Not a fan of Lutris or just want to try something different? GameHub could be a pretty good option for you.
I've been meaning to try this for a while, after many people emailed it in over the last few months. I finally sat down with it this weekend to give it a good run and honestly, I'm pretty impressed. While it claims it is "designed for elementary OS" it of course works across different distributions.
The first feature that really sticks out, is the friendly introduction when you load it up, instantly asking if you want to link it to different stores to pull games from:
This works really nicely too, I was able with a few clicks and logins be able to add my Steam, GOG and Humble accounts with relative ease.
One issue I wasn't particularly fond of, is how it becomes unresponsive on the first big sync of your games. I own a lot, sure, but that's going to need a pretty big improvement as I honestly thought it had crashed on me. Once settled though, it really is quite nice and makes it super easy to manage games across different sources.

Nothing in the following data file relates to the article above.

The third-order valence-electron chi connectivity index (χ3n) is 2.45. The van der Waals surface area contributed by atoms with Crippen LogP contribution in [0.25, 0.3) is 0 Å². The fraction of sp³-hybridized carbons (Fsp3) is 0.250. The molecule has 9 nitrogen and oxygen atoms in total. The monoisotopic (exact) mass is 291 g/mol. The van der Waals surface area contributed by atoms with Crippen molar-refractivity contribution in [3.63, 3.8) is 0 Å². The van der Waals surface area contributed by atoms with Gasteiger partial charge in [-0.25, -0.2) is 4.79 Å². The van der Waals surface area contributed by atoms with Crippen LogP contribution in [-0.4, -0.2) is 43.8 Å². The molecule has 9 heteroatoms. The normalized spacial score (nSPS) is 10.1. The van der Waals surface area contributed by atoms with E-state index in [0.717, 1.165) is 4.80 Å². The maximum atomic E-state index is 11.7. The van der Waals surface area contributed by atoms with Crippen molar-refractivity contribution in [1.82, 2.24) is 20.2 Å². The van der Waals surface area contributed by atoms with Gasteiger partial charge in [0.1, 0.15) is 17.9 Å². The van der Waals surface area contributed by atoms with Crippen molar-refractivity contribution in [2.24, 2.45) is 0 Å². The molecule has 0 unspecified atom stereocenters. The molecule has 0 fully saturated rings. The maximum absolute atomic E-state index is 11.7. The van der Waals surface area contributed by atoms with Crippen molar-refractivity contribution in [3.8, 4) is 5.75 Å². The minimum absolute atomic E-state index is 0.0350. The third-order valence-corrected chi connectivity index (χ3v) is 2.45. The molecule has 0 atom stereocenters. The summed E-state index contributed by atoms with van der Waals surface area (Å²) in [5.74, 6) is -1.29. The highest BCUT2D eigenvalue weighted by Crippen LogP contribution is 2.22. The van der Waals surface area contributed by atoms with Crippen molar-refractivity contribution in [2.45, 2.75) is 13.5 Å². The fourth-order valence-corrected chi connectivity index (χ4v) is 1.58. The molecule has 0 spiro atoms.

For those who want to save their eyes a little strain, it does also offer up a one-click dark theme too which is quite lovely:
There's also a nice alternative list-view:
Outside of the usual stores, it also offers up support for running games through Wine/Proton, DOSBox, RetroArch and ScummVM as well so there's quite a lot of options available to you.
One of the major differences between GameHub and Lutris, is that GameHub will show your entire library from stores unlike Lutris where you specifically search for and add games. GameHub had no problems detecting all my games and showing if they were already installed in the case of Steam, complete with the achievements as you can see in the above pictures. I wasn't able to get it to pick up GOG games on a specific drive though, although I could manually import installed GOG games with a couple clicks so even that worked out okay.
Find it on GitHub here under the GPL. They make it real easy to try too, since it offers up a deb, AppImage and a Flatpak.